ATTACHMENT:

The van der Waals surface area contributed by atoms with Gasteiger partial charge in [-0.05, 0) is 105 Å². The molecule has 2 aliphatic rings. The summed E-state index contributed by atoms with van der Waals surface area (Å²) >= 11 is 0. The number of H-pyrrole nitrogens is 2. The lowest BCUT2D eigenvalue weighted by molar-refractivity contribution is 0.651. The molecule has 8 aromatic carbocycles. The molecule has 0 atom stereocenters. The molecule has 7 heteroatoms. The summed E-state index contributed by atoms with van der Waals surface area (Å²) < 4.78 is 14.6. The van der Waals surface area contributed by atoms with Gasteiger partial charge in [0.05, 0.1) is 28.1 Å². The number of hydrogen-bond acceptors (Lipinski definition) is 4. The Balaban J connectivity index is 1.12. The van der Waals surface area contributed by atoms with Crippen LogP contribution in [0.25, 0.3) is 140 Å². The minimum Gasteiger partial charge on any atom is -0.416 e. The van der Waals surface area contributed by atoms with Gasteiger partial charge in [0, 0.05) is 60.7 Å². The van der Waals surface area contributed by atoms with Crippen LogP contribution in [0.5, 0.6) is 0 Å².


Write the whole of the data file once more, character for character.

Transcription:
The van der Waals surface area contributed by atoms with Gasteiger partial charge in [-0.05, 0) is 105 Å². The molecule has 2 aliphatic rings. The summed E-state index contributed by atoms with van der Waals surface area (Å²) >= 11 is 0. The number of H-pyrrole nitrogens is 2. The lowest BCUT2D eigenvalue weighted by molar-refractivity contribution is 0.651. The molecule has 8 aromatic carbocycles. The molecule has 0 atom stereocenters. The molecule has 7 heteroatoms. The summed E-state index contributed by atoms with van der Waals surface area (Å²) < 4.78 is 14.6. The van der Waals surface area contributed by atoms with Gasteiger partial charge in [0.05, 0.1) is 28.1 Å². The number of hydrogen-bond acceptors (Lipinski definition) is 4. The Balaban J connectivity index is 1.12. The van der Waals surface area contributed by atoms with Crippen LogP contribution in [0.25, 0.3) is 140 Å². The minimum Gasteiger partial charge on any atom is -0.416 e. The van der Waals surface area contributed by atoms with Gasteiger partial charge in [0, 0.05) is 60.7 Å². The van der Waals surface area contributed by atoms with Crippen LogP contribution in [0.5, 0.6) is 0 Å².